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Rebuilding the brain: How a researcher is studying the injured brain’s ability to fix itself

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By now, I’ve spoken to enough researchers to know that there isn’t one clear path into one’s respective field. People find their passion as early as elementary school or decades later. For Samira Moorjani, a research assistant professor at the UW, this journey started during her graduate school years.

Moorjani majored in biomedical engineering as an undergraduate, and enjoyed working with tech and figuring out how things worked.

She was uninterested in the Indian biotech market, which focused primarily on agriculture, prompting her to move to the United States and try her hand at something else.

Over the next couple of years, she worked in labs and studied tissue cultures on an almost exclusively subcellular level. During her postdoc, she began studying the neuron itself, introducing her to the field of neuroscience. 

It was around this time that her husband was diagnosed with a movement disorder. She began reading different studies and found a disconnect between the literature and the clinical research. The literature studied the brain in the way Moorjani understood it, dynamic and ever-changing, but that wasn’t how they treated it in the clinical setting.

“In clinics, the adult brain was seen as more static,” Moorjani said.

She disagreed.

Brain plasticity is the brain’s capacity to modify and strengthen its connections to essentially rewire itself in cases of injury or degeneration.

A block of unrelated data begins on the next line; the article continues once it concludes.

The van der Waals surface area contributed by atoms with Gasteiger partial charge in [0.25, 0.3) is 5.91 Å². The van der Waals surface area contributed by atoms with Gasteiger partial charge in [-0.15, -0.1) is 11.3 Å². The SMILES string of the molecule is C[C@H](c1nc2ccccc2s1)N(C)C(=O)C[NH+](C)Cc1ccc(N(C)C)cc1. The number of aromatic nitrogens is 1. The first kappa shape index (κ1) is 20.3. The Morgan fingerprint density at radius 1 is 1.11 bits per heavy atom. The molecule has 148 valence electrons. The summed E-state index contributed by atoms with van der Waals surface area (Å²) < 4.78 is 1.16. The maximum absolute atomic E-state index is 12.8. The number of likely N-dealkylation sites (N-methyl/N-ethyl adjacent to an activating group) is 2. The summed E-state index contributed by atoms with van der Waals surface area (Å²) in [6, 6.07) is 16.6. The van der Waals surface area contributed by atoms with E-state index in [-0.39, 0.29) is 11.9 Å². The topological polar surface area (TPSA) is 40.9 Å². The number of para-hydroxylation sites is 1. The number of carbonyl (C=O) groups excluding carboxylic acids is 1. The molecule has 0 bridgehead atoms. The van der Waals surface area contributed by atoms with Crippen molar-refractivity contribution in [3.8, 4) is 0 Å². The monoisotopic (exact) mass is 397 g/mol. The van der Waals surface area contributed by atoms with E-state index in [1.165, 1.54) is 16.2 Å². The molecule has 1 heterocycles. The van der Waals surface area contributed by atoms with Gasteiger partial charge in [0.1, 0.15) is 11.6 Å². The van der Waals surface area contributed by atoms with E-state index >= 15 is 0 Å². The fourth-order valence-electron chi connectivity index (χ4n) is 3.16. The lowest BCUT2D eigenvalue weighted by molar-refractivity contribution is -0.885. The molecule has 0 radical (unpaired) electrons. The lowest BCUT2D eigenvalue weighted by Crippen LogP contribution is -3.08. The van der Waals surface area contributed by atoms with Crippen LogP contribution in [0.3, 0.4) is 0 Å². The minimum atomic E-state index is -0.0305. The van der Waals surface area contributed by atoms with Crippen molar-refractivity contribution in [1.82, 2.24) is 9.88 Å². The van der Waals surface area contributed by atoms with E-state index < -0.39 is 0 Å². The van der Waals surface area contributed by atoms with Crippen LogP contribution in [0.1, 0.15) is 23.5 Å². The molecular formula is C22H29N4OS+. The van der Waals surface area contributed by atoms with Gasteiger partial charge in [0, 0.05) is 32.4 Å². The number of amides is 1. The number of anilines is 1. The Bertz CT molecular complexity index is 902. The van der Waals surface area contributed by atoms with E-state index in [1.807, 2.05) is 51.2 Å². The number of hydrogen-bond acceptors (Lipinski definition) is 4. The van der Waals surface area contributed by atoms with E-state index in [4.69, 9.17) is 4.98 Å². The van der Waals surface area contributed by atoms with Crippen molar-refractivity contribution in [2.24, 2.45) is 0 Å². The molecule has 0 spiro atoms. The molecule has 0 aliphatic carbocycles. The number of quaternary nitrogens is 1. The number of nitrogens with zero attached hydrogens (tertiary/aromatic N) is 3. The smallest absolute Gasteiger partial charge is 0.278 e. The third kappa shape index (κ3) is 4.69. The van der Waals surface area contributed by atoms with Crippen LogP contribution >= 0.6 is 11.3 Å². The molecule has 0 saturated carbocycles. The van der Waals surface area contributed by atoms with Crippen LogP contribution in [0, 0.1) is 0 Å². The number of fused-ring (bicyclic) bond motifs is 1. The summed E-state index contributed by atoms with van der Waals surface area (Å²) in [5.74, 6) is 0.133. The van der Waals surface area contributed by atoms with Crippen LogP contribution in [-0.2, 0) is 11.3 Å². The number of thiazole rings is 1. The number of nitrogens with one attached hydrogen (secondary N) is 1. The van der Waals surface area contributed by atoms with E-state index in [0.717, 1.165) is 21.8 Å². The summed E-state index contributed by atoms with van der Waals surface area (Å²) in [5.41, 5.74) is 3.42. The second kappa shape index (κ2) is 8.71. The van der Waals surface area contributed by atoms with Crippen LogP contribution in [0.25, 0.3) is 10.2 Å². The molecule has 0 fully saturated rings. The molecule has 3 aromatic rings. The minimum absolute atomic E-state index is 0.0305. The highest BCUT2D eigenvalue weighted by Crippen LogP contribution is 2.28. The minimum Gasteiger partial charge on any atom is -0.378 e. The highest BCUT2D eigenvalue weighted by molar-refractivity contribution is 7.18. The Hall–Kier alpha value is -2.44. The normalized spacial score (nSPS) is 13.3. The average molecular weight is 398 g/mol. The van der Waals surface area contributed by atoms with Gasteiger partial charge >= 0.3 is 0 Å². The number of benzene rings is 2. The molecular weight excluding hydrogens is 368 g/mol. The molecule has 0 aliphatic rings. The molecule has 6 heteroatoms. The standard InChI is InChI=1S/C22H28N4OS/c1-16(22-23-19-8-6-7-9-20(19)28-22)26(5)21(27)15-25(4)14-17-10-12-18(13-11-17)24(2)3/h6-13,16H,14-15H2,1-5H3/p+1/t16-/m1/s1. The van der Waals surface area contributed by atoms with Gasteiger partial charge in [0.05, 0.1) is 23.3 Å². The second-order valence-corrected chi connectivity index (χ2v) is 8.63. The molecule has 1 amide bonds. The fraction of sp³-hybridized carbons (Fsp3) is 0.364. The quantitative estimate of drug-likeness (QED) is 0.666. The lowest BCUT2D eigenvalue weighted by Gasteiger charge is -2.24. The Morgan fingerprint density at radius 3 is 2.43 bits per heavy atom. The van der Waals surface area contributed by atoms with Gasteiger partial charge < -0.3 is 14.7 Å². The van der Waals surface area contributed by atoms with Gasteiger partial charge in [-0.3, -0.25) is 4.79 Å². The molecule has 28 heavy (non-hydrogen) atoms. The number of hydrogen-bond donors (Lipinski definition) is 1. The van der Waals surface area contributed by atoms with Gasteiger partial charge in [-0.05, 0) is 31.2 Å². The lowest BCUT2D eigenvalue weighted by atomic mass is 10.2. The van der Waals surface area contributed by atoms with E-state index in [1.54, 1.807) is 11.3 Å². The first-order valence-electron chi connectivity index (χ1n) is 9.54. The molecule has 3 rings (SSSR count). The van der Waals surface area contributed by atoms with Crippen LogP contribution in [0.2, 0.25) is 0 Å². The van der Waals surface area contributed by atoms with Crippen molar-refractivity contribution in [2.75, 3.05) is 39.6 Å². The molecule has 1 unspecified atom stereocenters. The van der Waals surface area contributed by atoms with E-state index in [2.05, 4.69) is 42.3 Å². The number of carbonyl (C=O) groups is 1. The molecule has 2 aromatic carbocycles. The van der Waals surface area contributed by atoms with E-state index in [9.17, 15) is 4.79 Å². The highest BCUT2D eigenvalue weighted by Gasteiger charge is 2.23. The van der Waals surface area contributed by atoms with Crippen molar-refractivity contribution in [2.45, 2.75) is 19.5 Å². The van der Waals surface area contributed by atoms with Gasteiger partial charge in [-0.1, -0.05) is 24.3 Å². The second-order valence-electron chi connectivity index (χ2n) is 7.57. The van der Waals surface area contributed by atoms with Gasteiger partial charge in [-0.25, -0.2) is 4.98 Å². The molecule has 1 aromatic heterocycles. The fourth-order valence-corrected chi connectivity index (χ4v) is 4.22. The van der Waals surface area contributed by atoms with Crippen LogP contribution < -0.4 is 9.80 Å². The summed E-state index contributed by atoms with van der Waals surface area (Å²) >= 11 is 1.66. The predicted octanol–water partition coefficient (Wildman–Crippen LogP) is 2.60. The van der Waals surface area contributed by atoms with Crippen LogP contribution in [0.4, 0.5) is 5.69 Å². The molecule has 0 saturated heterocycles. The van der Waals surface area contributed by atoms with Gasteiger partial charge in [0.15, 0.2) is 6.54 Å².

The brain has certain cues for changes where various inputs can change the brain itself. Moorjani wants to study how to harness these cues to induce plasticity.

Moorjani explored the natural ways in which our brains induce plasticity and strengthen neural connections, often induced by exercise and enrichment of the brain. Researchers study this by observing rats, comparing the ones who live in the enriched environment to the caged rats. 

The enrichment arena works on cognitive enrichment where the rats solve problems, get treats, and have running wheels. They also add aspects of novelty in which the rats have new toys to play with each week.

They also try to study social learning by placing injured rats with injured ones, who are typically more motivated, in hopes that the injured animals will learn from the others. 

While the natural methods are extremely powerful in their own ways, they are not always sufficient. Moorjani and her team are working on artificial ways of inducing the same plasticity. These are more applicable in cases of injury where remedies such as exercise and enrichment just won’t cut it.

Their method uses closed-loop electrical stimulation reliant upon on spike timing. The idea is that researchers will artificially fire neurons in close proximity of when other neurons have fired and, theoretically, their collective connection is strengthened.

The second artificial technique is the delivery of neuromodulators. Neuromodulator is merely a fancy term for a type of chemical that plays a role in plasticity by helping neuronal growth. This chemical works on the neuron itself, elongating its various parts such as dendrites and axons which induces a strengthening connection, which is essentially the baseline concept of plasticity. 

Her lab is a collaborative space with engineers working on electrical stimulation and neuroscientists studying the effects of brain plasticity. 

“The way we are approaching this is sort of more general,” Moorjani said. “We hope that our interventions will be applicable across a wide range of neurodegenerative disorders.”

From an engineer to a neuroscientist, Moorjani’s path was unconventional but led to her research today. She hopes to use the concept of brain plasticity and apply it a large array of disorders. While she acknowledges that her research on its own cannot do that, it’s a step forward.

Reach Assistant Science Editor Ash Shah at Twitter: @itsashshah

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